AFRS China – Burma – India
“I was so young. I had no idea what I was doing there. I didn’t understand why the Marines were there. I was just looking to have a good time. I played on all the sports teams that I could try out for. And I ended up also working for the Armed Forces Radio Service in Tsingtao [XABU 1580 AM]. I guess our mission was to guard whatever interest the US had in that town. Exactly what that was, I had no idea.”
Actor Gene Hackman in an excerpt from an interview published in ‘Naval History’ magazine. © US Naval Institute
Almost 50 American Forces Radio Service stations are known to have been on the air from ‘The Forgotten Theater’ of WWII operations ranging from China to India.
This is the most exhaustive list of these broadcasters since published. It includes AFRS stations in Beijing [Peking as it was then known], Shanghai, and many other parts of China and Burma, and Pakistan, India, Bangladesh and Sri Lanka [at the time known as India and Ceylon].
Very little is known about most of these stations. If you or your relatives have ever been involved with any of them, or you have memorabilia, photos, images, memorabilia, recordings or any other items relating to them, please contact us and help us tell the stories of these long forgotten stations that graced the airwaves some 60 years ago.
There are probably still some stations and locations missing from this list. If you have any information about them, or more information about any of those listed, you can help us. We especially want to know the names of the personnel who served at them, and details of any visits made by USO entertainers and the broadcasts that resulted.
Era: The Dark Days 1940-1954
|Ref||Location||Call Sign||Year on air||Frequency|
India, Burma, Ceylon
“The war in the China-Burma-India theater [CBI] never got the publicity that the fighting in Europe and the Pacific got. Mostly today what is remembered is the airlift over ‘The Hump’ to supply the Chinese with essential war materials using rickety C-46s and C-47s.
People remember the Ledo Road, scraped through hundreds of miles of jungle and mountains from Ledo in Northern India, across Northern Burma to Myitkyina where supplies could be moved forward to Kunming in China.
Eventually, the ‘network’ in the CBI, which was never an actual network in that the stations all operated independently, served such unlikely locations as [see list]. Captain Lee Black was the theater radio officer, and it’s doubtful he ever learned to spell all the places under his supervision.”
Trent Christman in ‘Brass Button Broadcasters’
|Ref||Location||Region||Call Sign||Year on air||Frequency|
|28||Agra||[North West Province]||VU2ZW||1944||1355 AM|
|30||Bhamo||[North East Burma]||USAF/AFRS||1944||1390 AM|
|31||Calcutta||[West Bengal]||VU2ZU||1944||1395 AM|
|32||Calcutta||[West Bengal]||VU2ZZ||1945||14983 SW|
|34||Gaya||[West Central Bihar]||VU2ZQ||1944||1355 AM|
|38||Lalmahirmat||[East Bengal]||VU2ZK||1944||1330 AM|
|41||Myitkyina||[North East Burma]||USAF/AFRS||1944||1305 AM|
|42||New Delhi||[Territory]||VU2ZY||1944||1305 AM|
|43||Ramgarh||[East Bengal]||VU2ZT||1944||1330 AM|
|44||Shingbwiyang||[North East Burma]||USAF/AFRS||1944||1390 AM|
|45||Tezgaon||[Dacca, East Bengal]||VU2ZJ||1944||1305 AM|
“The station in Myitkyina called itself ‘The Half Way House’ because it was exactly half way around the world from Hollywood headquarters. It was on the Irrawaddy River, on the other side of which is China. It was built under emergency conditions to solve a major morale problem following the battle of Myitkyina in which Allied forces suffered fifty per cent casualties.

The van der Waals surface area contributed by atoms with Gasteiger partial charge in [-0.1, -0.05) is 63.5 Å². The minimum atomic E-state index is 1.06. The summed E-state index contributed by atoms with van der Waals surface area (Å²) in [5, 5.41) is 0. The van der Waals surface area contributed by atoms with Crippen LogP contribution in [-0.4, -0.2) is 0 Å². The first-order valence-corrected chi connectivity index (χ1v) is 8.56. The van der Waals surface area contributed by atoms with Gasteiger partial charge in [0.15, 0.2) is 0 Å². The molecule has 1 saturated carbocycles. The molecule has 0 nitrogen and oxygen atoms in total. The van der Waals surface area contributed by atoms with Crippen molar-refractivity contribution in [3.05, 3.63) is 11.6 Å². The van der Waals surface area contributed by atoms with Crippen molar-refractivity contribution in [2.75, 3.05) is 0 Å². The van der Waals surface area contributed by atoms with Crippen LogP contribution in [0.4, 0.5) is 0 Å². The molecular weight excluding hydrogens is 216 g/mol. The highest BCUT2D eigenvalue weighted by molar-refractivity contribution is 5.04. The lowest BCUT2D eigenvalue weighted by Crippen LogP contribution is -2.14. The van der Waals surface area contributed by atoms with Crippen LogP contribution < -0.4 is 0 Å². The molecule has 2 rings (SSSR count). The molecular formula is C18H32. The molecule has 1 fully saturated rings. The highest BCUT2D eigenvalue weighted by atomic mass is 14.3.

Among the listeners in the area were the famed ‘Merrill’s Marauders’, the ‘Mars Task Force’ and the ‘Flying Tigers’. General’s ‘Vinegar Joe’ Stillwell and Dan I Sultan were there along with Flying Tiger Chief, Colonel Claire Chennault.
Allied forces were also listeners including the First Chinese Army under General Chiang Kai Shek and British, Australian and Gurkha troops under General Lord Mountbatten.”
Trent Christman in ‘Brass Button Broadcasters’
During 2017 we received a letter from Marilyn Knowlden after reading our information about XMAG. As a former child star, she had married an Army officer, and then, owing to her radio & acting background, was able to get a job as an announcer on XMAG in Nanking. She was Marilyn Goates, new wife of Richard Goates, at the time.
I love this article because it relates to both me and my first husband, Richard Goates! In 1947 I was the voice of XMAG Nanking!
I auditioned for the job by taking a bucket seat flight from Shanghai. My newly-wed lieutenant husband had been transferred to Nanking, where there were no quarters for dependents! Sergeant Leisure was in charge of the station, and in the evening I was the only one on the microphone, and with assistance of my Chinese engineer, I played transcriptions sent from the US of Lux Radio Theatre, the Hit Parade etc. Plus once a week, I had a program called “Nocturne” where I played classical music with my own commentary. I did receive a fan mail from a State Department employee in Hong Kong who said she liked my programs best of all.
As to my husband, he was a part of Merrill’s Marauders. He was only 18 years old when he joined, but eventually received a field promotion to Lieutenant when all his superior officers were killed off! In 1946 he returned to the States and we were married after a brief courtship as he wanted me to share the Chinese part of his life with him. So off I went to China!
For more on my life, read “Little Girl in Big Pictures” where there is more discussion of these years in post war China. (By the way, on Amazon.com you can download a “sample” of the Kindle edition and read the first five chapters for free!)
As to my present life, I am almost 91 years old, and happily living in Southern California with many WONDERFUL memories of that time. Thank you for preserving a record of early radio!